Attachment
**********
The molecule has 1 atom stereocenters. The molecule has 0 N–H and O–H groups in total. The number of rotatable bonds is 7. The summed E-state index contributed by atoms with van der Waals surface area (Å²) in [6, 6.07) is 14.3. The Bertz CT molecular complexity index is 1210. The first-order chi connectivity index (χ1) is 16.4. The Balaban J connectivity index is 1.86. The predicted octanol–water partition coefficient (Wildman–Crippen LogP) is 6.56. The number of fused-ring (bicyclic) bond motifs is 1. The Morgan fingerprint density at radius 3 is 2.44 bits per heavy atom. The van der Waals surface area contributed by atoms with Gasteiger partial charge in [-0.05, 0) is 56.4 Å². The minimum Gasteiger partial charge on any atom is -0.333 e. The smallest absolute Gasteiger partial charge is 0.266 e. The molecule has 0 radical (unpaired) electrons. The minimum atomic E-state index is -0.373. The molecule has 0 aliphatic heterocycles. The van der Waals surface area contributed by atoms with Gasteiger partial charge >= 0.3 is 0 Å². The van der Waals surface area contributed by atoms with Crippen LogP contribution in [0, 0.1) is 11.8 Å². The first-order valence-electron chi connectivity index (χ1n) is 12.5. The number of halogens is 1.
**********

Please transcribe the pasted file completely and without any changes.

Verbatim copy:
The molecule has 1 atom stereocenters. The molecule has 0 N–H and O–H groups in total. The number of rotatable bonds is 7. The summed E-state index contributed by atoms with van der Waals surface area (Å²) in [6, 6.07) is 14.3. The Bertz CT molecular complexity index is 1210. The first-order chi connectivity index (χ1) is 16.4. The Balaban J connectivity index is 1.86. The predicted octanol–water partition coefficient (Wildman–Crippen LogP) is 6.56. The number of fused-ring (bicyclic) bond motifs is 1. The Morgan fingerprint density at radius 3 is 2.44 bits per heavy atom. The van der Waals surface area contributed by atoms with Gasteiger partial charge in [-0.05, 0) is 56.4 Å². The minimum Gasteiger partial charge on any atom is -0.333 e. The smallest absolute Gasteiger partial charge is 0.266 e. The molecule has 0 radical (unpaired) electrons. The minimum atomic E-state index is -0.373. The molecule has 0 aliphatic heterocycles. The van der Waals surface area contributed by atoms with Gasteiger partial charge >= 0.3 is 0 Å². The van der Waals surface area contributed by atoms with Crippen LogP contribution in [0, 0.1) is 11.8 Å². The first-order valence-electron chi connectivity index (χ1n) is 12.5. The number of halogens is 1.